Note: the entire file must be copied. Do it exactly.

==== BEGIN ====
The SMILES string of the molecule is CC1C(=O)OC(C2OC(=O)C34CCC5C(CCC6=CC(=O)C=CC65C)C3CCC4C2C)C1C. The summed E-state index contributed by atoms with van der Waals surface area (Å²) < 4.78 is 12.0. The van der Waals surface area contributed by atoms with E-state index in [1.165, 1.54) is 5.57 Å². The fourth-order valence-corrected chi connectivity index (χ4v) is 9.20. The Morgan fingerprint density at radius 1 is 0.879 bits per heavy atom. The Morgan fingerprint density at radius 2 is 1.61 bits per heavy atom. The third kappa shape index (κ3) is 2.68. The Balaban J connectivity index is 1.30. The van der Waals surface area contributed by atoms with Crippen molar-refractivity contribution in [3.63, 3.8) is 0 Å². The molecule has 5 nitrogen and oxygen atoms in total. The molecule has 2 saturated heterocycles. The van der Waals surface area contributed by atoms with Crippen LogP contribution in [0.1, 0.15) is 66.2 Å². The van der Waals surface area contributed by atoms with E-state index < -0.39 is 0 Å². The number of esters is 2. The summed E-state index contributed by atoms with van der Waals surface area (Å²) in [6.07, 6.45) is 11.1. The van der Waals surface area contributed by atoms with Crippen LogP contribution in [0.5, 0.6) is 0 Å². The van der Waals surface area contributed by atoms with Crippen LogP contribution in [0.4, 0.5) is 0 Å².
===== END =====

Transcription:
The SMILES string of the molecule is CC1C(=O)OC(C2OC(=O)C34CCC5C(CCC6=CC(=O)C=CC65C)C3CCC4C2C)C1C. The summed E-state index contributed by atoms with van der Waals surface area (Å²) < 4.78 is 12.0. The van der Waals surface area contributed by atoms with E-state index in [1.165, 1.54) is 5.57 Å². The fourth-order valence-corrected chi connectivity index (χ4v) is 9.20. The Morgan fingerprint density at radius 1 is 0.879 bits per heavy atom. The Morgan fingerprint density at radius 2 is 1.61 bits per heavy atom. The third kappa shape index (κ3) is 2.68. The Balaban J connectivity index is 1.30. The van der Waals surface area contributed by atoms with Crippen molar-refractivity contribution in [3.63, 3.8) is 0 Å². The molecule has 5 nitrogen and oxygen atoms in total. The molecule has 2 saturated heterocycles. The van der Waals surface area contributed by atoms with Crippen LogP contribution in [0.1, 0.15) is 66.2 Å². The van der Waals surface area contributed by atoms with E-state index < -0.39 is 0 Å². The number of esters is 2. The summed E-state index contributed by atoms with van der Waals surface area (Å²) in [6.07, 6.45) is 11.1. The van der Waals surface area contributed by atoms with Crippen LogP contribution in [0.5, 0.6) is 0 Å². The van der Waals surface area contributed by atoms with Crippen LogP contribution in [0.4, 0.5) is 0 Å².